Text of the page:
"Give a Piece a Chance." — Books. Blog. Pie Classes. And a Pinch of Activism.

Even If You Don’t Feel Like It, Make Gratitude Pie

Some of you know that H and I broke up. Some of you know that because I posted a blog last week telling the somber, gut-twisting story about how he drove away leaving behind only tire tracks in the snow and how I stood there sobbing in my bathrobe and boots, and how I spent the next hours and days waiting and waiting for the snow to melt, for those tell-tale tracks to disappear, because they kept reminding me of how he exited my life so abruptly.

Some of you also noticed that I took that blog post down. “You should put that post back up,” some of you wrote. “He took advantage of you. He was selfish,” others wrote. One friend wrote, “You should have been much harder on him than you were.”

But my mother’s voice reproached me. “That’s not charitable,” her age-old recording in my head kept reminding me.

Understanding that the definition of charitable is “kind or lenient in one’s attitude towards others,” then yes, my mother was right. I also continued to hear my mom’s other lifelong reproach saying, “You tell people too much.” Based on my blog and my forthcoming memoir, obviously I ignore this voice 99.9 percent of the time. But in my heart I didn’t feel right about the “snow tracks” story. It wasn’t charitable and what happened between H and me didn’t need to be shared so publicly. I took the post down.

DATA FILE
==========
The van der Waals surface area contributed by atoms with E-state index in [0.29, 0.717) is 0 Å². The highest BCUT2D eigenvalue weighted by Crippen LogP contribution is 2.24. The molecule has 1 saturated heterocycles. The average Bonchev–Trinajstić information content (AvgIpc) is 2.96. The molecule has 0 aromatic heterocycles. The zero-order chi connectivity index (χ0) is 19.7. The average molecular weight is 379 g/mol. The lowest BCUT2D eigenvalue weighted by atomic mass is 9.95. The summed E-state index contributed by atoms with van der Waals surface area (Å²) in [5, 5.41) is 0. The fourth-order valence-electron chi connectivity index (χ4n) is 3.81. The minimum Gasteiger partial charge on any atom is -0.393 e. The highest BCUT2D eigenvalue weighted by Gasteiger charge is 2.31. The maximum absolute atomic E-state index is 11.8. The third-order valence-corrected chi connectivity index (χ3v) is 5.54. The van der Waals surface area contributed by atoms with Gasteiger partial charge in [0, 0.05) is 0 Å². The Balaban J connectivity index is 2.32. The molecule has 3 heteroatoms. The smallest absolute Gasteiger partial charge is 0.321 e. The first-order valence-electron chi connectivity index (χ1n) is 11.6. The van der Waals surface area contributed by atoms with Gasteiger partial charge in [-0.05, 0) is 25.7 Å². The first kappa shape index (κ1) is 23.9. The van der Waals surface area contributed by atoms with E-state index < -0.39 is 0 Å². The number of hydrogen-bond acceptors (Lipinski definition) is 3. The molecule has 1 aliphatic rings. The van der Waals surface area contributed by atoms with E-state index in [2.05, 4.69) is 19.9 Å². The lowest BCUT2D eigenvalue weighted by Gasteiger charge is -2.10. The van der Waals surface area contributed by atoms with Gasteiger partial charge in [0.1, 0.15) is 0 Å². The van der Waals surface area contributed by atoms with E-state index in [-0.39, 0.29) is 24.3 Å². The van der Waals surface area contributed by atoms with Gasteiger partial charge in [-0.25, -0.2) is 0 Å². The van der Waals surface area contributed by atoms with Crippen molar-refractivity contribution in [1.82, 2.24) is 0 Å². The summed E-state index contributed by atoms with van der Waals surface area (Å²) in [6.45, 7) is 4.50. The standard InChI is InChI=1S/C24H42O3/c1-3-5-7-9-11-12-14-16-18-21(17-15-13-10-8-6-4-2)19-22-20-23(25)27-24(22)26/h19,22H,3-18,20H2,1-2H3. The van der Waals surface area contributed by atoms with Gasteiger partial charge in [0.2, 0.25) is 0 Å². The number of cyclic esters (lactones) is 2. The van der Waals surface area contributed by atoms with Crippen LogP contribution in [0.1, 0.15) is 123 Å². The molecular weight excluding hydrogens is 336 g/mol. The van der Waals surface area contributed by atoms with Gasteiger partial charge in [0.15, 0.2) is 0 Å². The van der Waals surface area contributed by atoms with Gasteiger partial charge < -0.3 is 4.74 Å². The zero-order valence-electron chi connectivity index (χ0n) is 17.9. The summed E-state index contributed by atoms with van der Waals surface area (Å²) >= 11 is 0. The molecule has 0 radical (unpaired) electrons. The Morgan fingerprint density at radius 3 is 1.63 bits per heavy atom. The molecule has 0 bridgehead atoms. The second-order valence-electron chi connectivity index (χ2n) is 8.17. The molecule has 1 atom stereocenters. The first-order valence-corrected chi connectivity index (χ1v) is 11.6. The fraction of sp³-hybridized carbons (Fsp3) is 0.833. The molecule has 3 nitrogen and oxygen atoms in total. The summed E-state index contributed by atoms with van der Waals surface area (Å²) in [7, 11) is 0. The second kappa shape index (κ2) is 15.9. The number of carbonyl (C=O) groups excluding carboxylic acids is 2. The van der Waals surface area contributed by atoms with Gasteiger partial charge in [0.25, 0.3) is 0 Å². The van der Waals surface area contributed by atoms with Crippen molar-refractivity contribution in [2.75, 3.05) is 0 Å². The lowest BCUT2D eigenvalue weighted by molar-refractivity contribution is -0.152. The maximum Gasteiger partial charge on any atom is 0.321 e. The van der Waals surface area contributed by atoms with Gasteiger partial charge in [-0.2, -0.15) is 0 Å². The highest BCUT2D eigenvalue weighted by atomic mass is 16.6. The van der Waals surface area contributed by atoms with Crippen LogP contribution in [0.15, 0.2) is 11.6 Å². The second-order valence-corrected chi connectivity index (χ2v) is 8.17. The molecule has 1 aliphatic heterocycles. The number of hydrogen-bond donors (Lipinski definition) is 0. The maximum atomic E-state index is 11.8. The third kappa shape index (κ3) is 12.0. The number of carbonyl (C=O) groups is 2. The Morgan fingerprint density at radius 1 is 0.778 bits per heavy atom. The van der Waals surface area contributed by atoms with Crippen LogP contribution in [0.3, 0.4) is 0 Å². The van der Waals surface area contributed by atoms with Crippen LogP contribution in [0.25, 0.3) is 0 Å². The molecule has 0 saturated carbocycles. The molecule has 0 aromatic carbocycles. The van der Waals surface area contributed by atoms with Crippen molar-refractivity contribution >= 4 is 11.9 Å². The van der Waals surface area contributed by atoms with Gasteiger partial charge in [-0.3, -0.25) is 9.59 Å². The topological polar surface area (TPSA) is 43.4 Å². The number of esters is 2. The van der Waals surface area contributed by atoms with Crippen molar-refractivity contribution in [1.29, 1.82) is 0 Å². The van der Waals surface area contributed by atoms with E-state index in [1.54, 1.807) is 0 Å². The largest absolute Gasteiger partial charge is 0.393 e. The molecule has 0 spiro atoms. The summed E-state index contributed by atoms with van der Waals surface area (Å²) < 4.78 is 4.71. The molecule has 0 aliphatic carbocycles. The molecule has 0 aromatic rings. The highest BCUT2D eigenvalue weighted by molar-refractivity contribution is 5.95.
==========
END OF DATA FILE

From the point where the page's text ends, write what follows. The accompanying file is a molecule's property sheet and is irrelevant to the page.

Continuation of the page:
A few days later, my sister gave me an early Christmas present. A Gratitude Journal. It was not lost on me that she gave me this “thoughtful gift” in direct response to my excessive complaining to her—mostly about H. “Wah. Wah. Wah,” is all I said over and over. (God, I can be such a whiner!)

The Gratitude Journal contains an introduction discussing how to be happy, how being grateful and expressing that gratitude is a key to feeling good about life. The author states that she wrote in her gratitude journal every day for six weeks and saw positive results, and that she really felt better. About everything.

Well, I wrote in my new gratitude journal one day—just one page—and the results were instantaneous. It was like I was a wind-up toy marching in the wrong direction and someone picked me up by the back of the neck, turned me around and set me moving in the opposite direction, the one away from the negative and instead toward the positive.

Gratitude — and happiness — can be found in the simple things,
like a spectacular winter sunset in Eldon, Iowa.

Of course I am disappointed and down about the sudden unraveling of my relationship with H (one week before Christmas, no less!) And unfortunately the break up dredges up deeper fears: I am afraid I will never find love again. And because I am still grieving Marcus I worry that I will never be a desirable partner to anyone. But now I can and will put a stop all that negative thinking and remember gratitude. I have so much to be grateful for! My loving friends, my close family, my scruffy dogs, my adorable (and affordable) house, my good health, my soon-to-be published book, and so much more. And, really, truly, I am grateful for H—for four months of great snuggling, laughter, hiking, traveling, my introduction to the South (and grits and biscuits), morning dog walks, shared meals, shared stories, wonderful companionship and friendship.

A full moon rising over my favorite cornfield is something to be grateful for.

And so, the blog post of last week will remain sealed in a vault. Moreover, I have told my friend, the one who said I should have been harder on him, “I have no reason to say anything unkind about H. He is a good person and in spite of our relationship not being what I had hoped it could be, he still gave me a lot. And I am grateful.”

Gratitude feels good.